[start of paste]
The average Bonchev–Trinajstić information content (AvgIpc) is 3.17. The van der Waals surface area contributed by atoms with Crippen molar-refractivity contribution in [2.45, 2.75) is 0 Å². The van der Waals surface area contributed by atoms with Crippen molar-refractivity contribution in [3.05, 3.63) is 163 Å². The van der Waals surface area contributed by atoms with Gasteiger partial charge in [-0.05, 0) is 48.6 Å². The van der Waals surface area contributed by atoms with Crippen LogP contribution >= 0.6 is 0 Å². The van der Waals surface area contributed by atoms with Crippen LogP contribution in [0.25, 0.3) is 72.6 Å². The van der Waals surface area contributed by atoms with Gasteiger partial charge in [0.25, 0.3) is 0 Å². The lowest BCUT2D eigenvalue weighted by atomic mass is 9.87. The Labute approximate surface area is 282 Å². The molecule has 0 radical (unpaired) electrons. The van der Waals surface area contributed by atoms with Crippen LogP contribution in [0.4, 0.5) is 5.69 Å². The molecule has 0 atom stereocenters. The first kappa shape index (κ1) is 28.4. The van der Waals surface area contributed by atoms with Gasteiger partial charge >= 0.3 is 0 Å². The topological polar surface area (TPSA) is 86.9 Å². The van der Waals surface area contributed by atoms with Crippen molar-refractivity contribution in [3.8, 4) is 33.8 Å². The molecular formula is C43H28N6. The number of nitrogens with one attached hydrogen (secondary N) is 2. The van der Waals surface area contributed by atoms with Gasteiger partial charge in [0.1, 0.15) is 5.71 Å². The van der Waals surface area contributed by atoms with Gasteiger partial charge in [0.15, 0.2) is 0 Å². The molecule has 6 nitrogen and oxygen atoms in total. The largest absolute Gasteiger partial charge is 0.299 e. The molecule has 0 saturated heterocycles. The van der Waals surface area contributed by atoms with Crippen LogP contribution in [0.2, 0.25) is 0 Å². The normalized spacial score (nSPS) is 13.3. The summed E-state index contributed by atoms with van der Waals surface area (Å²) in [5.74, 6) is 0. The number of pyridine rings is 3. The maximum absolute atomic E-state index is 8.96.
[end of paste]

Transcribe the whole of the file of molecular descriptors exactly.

The average Bonchev–Trinajstić information content (AvgIpc) is 3.17. The van der Waals surface area contributed by atoms with Crippen molar-refractivity contribution in [2.45, 2.75) is 0 Å². The van der Waals surface area contributed by atoms with Crippen molar-refractivity contribution in [3.05, 3.63) is 163 Å². The van der Waals surface area contributed by atoms with Gasteiger partial charge in [-0.05, 0) is 48.6 Å². The van der Waals surface area contributed by atoms with Crippen LogP contribution >= 0.6 is 0 Å². The van der Waals surface area contributed by atoms with Crippen LogP contribution in [0.25, 0.3) is 72.6 Å². The van der Waals surface area contributed by atoms with Gasteiger partial charge in [0.25, 0.3) is 0 Å². The lowest BCUT2D eigenvalue weighted by atomic mass is 9.87. The Labute approximate surface area is 282 Å². The molecule has 0 radical (unpaired) electrons. The van der Waals surface area contributed by atoms with Crippen LogP contribution in [0.4, 0.5) is 5.69 Å². The molecule has 0 atom stereocenters. The first kappa shape index (κ1) is 28.4. The van der Waals surface area contributed by atoms with Gasteiger partial charge >= 0.3 is 0 Å². The topological polar surface area (TPSA) is 86.9 Å². The van der Waals surface area contributed by atoms with Crippen molar-refractivity contribution in [3.8, 4) is 33.8 Å². The molecular formula is C43H28N6. The number of nitrogens with one attached hydrogen (secondary N) is 2. The van der Waals surface area contributed by atoms with Gasteiger partial charge in [0.1, 0.15) is 5.71 Å². The van der Waals surface area contributed by atoms with Gasteiger partial charge in [0.15, 0.2) is 0 Å². The molecule has 6 nitrogen and oxygen atoms in total. The largest absolute Gasteiger partial charge is 0.299 e. The molecule has 0 saturated heterocycles. The van der Waals surface area contributed by atoms with Crippen LogP contribution in [0.2, 0.25) is 0 Å². The normalized spacial score (nSPS) is 13.3. The summed E-state index contributed by atoms with van der Waals surface area (Å²) in [5.74, 6) is 0. The number of pyridine rings is 3. The maximum absolute atomic E-state index is 8.96.